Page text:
One of the cities in Japan that has a direct flight from Manila is Fukuoka.
This city is located on the southern side of Japan in the island of Kyushu. It is the largest city in Kyushu and one of the most populous city as well. Still, even if it is said to be densely populated, I found it to have a more laidback vibe compared to that of the super busy Tokyo.
Fukuoka is also known as the “ramen capital of the world.” Hence, when in Fukuoka, you should not miss trying a bowl of Hakata ramen.
Hakata Ramen — Ippudo
When I arrived in Fukuoka, it was a goal to try legit Hakata ramen. If you’re familiar with the ramen shops Ippudo and Ichiran, both originated in Fukuoka. As soon as I arrived at Hakata Station, which is an entry point to the city from the airport and from various points of Japan, I immediately looked for Ippudo. This ramen shop is located on the 10th floor of JR Hakata City, which is like a mall connected to the Hakata Station. I went up the elevator and headed for it.
The space in the ramen shop is a bit cramped so you’ll be asked to leave your luggage at the front of the shop near the cashier. I left mine there and it didn’t get lost or stolen (as I expected) so I’d say it was generally safe based on my experience. Also, language can be an issue, a minor one, since not a lot of people in Japan speaks English. Yet, I was amazed how hard they try to understand you and get things right. So far, I was able to order (and survive my trip) even with the language barrier. There’s Google Translate, anyway, and even if the translations were not accurate, I was able to communicate based on context. (See other apps I installed for my Japan trip.)
I got the classic, the Shiromaru Motoaji. This is Ippudo’s original tonkotsu ramen since the shop opened. According to Ippudo, it has a rich and fragrant tonkotsu (pork bone) broth that was cooked for 18 hours and then left to mature for 24 hours to get the savory taste of pork. I’d say it is a labor of love. The ramen comes with homemade Hakata-style thin and straight noodles to complement the broth.
My travel buddy had the Ippudo Karaka. This is silken pork broth with spicy minced meat seasoned with a special blend of spices including chili bean paste and sweet soybean paste.
It also has original chili oil with Japanese pepper, which works well. It comes with medium-thick straight noodles. You can pick the level of spiciness according to your liking.
Although we have Ippudo in the Philippines, I found the Hakata Ippudo a must-try if you love tonkotsu ramen. I found the broth tastier and creamier, but maybe that’s just me. 🙂
The Ramen Stadium
Since Fukuoka is the “ramen capital of the world,” it offers other ramen choices if you want to try other shops aside from Ippudo and Ichiran.
In the city, they have a Ramen Stadium located on the 5th floor of the Cinema Building in the Canal City Shopping Center. Turn on your Google Maps and it is just a few minutes from Hakata Station.
The Ramen Stadium looks like a food court where you can have a choice of eight (8) ramen shops to try. Apparently, the ramen shops change from time to time to showcase different ramen dishes from all over Japan and outside.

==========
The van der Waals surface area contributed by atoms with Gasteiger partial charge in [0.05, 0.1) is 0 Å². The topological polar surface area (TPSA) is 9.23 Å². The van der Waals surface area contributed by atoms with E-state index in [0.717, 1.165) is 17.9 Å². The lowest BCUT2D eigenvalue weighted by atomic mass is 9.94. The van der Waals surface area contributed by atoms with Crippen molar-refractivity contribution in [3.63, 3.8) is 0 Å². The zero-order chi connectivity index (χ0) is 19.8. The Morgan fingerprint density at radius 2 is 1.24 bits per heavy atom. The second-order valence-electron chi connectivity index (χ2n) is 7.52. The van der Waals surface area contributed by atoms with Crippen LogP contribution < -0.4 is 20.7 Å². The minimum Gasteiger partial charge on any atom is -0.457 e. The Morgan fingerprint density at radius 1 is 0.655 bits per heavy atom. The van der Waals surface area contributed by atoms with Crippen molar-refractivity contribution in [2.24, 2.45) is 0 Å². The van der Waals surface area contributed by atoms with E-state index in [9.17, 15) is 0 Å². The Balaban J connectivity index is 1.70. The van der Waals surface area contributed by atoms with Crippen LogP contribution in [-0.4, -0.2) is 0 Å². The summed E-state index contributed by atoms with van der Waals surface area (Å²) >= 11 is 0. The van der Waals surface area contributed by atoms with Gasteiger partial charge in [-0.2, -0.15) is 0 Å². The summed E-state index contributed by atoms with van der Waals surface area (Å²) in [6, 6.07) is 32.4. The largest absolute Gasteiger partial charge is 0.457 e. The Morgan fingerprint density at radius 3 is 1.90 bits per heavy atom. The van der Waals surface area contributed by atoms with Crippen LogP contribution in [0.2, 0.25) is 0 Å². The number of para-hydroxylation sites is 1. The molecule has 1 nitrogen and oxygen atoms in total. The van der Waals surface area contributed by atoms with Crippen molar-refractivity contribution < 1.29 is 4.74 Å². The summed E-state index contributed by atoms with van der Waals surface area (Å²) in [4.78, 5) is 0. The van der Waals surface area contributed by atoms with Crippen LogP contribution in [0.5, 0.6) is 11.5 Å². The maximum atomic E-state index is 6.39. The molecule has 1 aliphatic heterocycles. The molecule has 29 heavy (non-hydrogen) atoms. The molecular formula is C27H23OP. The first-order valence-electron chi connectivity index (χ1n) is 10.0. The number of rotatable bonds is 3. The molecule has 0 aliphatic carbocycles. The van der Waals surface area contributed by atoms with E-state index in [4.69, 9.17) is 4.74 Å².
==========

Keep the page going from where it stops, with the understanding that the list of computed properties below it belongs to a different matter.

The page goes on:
I wanted to try something from Hakata, which means tonkotsu ramen, so I decided to go for Shodai Hidechan (初代 秀ちゃん).
I got their bestseller, the Hidechan Raumen, which is also featured on the Ramen Stadium leaflet.
Comparing this one to the Shiromaru Motoaji from Ippudo that I had the previous night, I liked the former more. This one is still creamy but a little more savory for my taste. However, I like its onsen tamago (literally translated as hot spring egg) more because it is savory with a hint of sweetness.
There are only three simple steps you need to do to dine at the Ramen Stadium:
1. Go to the stadium.
2. Buy a ticket from the meal ticket vending machine and line up as needed. There are staff there to assist you and sit you when a table is ready.
3. Eat your ramen.
Side trip – Kushida Shrine
With a belly full of ramen, we decided to walk around the area. A few minutes walk from Canal City Shopping Center is Kushida Shrine.
The shrine was said to have been founded in 757, yet it is considered more of an urban shrine. The area of Kushida Shrine is easy to explore since it isn’t as huge as the ones you can find in Kyoto. Still, it has lots of structures and torii, so if you’re like me who likes torii a lot, this is a nice place to explore and take photos of.
Side trip – Ohori Park
A few minutes away from Hakata Station is the Ohori Koen Subway Station, which easily leads to Ohori Park.
After roaming around Kushida Shrine, we headed to Ohori Park for a laidback afternoon. The park has a large pond at the center and there are lots of benches around where you can sit back and rest. I think it is a good place to write your stories if you’re like me. If you want to jog or stroll leisurely, the park has a paved path about 2kms in circumference around the pond.
Near the center of the pond, there is a hexagonal pavilion perfect for taking photos. I think it looks nicer at sunset, however, it was cloudy when we visited so no sun for us.
I wish you have an amazing time if ever you travel to Fukuoka!
*Information on this post is correct as of the time of publication. Double check with specific sites to ensure the accuracy of information when you travel. Have fun!
Any other food to try and places to visit in Fukuoka? Share your thoughts with us!